Spring 2020: Stepping into the Teacher's Shoes
Across the United States, more and more K-12 schools continue to close for the remainder of the year due to COVID-19. During these unprecedented times, parents are tasked with becoming the "substitute teacher" for their children.
Parents are accustomed to wearing multiple hats for their children; whether it's the taxi driver or personal chef, they find a way to make it work. For most, education and schooling has been taken off their plate and handled by the professionals. Parents have quickly realized how uneasy and challenging school can be for their child. Though teachers are putting in great effort virtually, it still may not be enough. Here are some tips to ease the transition from just homework to the new norm of homeschool.
1. Stick to a Routine
It may be hard to believe, but, YES, kids do like a schedule and enjoy structure in their lives. It gives them a sense of security and direction. Maybe you have decided to make your "school day" shorter or start later than normal and that's okay. But, be consistent- you want your child waking up having enough time to eat breakfast, brush their teeth, and get dressed for the day, just as if they were headed to school. Same for a sleep schedule. Don't treat this time as a vacation and let them stay up too late or the next day will be a struggle for learning.
2. Educate Yourself
Before you bombard your kid's teachers with emails or calls questioning assigned work, take a moment to read the assignment thoroughly. Still, confused? Check your online platforms! During this time of transitioning to social distance learning, educators are making an extra effort to develop parent pages to further explain difficult topics; such as math and science. Remember, this is a new educational system for all of us and it is going to require some extra effort from all parties.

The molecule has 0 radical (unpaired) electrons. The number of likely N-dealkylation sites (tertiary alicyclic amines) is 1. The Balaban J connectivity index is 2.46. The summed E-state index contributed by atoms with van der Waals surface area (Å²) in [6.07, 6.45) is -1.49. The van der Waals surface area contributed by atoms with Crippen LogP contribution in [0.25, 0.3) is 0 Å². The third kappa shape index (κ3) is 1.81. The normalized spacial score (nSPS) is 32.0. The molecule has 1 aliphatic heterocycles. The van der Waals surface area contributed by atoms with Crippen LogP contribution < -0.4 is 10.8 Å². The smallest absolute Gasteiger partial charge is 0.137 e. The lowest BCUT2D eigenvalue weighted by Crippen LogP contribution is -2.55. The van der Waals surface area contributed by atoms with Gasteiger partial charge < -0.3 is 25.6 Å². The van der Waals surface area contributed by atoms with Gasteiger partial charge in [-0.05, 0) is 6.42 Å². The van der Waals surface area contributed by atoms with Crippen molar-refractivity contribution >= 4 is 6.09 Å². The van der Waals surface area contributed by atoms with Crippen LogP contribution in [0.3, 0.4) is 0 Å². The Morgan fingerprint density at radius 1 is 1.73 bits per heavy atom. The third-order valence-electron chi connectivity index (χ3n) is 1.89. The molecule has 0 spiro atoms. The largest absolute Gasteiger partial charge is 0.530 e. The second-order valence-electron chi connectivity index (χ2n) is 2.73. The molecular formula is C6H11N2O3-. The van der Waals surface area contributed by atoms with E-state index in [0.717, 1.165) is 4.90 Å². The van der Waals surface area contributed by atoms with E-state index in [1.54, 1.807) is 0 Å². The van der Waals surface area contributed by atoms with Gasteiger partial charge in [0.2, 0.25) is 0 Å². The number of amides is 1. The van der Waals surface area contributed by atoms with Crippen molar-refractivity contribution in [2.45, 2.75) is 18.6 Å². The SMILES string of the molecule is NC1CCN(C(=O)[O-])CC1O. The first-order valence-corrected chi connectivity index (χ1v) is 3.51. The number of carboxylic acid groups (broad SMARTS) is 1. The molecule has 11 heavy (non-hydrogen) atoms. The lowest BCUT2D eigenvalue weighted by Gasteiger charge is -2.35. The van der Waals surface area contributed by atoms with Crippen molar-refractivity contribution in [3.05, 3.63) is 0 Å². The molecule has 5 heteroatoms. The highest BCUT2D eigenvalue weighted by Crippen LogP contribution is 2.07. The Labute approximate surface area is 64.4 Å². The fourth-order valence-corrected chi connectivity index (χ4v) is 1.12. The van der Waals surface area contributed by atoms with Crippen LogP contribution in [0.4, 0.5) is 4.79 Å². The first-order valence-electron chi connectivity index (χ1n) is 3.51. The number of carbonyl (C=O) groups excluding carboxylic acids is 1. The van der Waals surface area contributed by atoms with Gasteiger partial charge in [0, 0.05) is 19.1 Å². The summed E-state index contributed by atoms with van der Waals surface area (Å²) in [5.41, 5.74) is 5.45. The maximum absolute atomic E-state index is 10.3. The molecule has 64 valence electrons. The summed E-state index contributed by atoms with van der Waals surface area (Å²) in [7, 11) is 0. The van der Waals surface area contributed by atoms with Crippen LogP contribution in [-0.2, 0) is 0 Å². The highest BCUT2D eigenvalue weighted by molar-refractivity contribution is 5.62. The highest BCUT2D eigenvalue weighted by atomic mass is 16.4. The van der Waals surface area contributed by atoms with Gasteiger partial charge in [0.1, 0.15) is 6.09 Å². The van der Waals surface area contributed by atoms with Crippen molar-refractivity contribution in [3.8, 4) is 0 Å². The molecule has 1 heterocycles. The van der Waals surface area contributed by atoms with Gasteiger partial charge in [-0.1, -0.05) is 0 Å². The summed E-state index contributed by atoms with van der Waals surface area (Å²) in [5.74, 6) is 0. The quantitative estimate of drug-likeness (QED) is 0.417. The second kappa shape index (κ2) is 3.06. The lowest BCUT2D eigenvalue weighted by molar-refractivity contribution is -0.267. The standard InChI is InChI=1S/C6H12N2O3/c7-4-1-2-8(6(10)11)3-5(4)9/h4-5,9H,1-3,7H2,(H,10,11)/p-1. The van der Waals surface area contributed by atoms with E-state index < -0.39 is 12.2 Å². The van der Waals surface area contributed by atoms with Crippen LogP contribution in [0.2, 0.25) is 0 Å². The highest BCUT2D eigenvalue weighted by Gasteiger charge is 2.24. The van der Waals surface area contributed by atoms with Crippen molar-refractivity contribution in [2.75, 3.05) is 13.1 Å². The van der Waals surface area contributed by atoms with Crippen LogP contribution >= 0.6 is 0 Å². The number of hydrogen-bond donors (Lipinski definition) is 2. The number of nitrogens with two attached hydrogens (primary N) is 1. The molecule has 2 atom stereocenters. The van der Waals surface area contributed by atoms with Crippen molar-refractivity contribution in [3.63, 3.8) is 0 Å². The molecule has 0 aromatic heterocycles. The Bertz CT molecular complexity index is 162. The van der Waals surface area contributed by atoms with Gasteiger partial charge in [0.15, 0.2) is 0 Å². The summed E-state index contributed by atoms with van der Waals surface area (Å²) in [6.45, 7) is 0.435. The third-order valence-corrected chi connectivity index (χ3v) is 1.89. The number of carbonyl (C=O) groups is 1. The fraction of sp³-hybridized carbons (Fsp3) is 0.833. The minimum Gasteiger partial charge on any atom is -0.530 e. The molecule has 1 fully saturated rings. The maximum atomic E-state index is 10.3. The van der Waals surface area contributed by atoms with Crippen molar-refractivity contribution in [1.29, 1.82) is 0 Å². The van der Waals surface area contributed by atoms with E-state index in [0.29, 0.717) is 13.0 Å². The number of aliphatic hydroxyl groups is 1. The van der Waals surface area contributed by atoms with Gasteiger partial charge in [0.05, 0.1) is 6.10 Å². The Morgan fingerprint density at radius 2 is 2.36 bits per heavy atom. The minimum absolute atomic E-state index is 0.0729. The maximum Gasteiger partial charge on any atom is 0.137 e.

3. Find Balance
Lucky for both students and teachers, the entire 6-7 hour school day doesn't consist of sitting sedentary the entire time in one classroom. Students get the chance to visit different topics throughout the day ranging from the arts to physical education. They also get to enjoy lunch and recess. Incorporate these different aspects into you and your child's schedule. Take advantage of this time to get outside together and connect with your child on a different level. Instead of screen time after school work, create an art project together. The quality time will be good for both of you.
Continue to give your best effort to become the new "substitute teacher" for your students. Be patient and kind. It will take time and some adjustments, but in the end, it will forever bring you and your family closer together.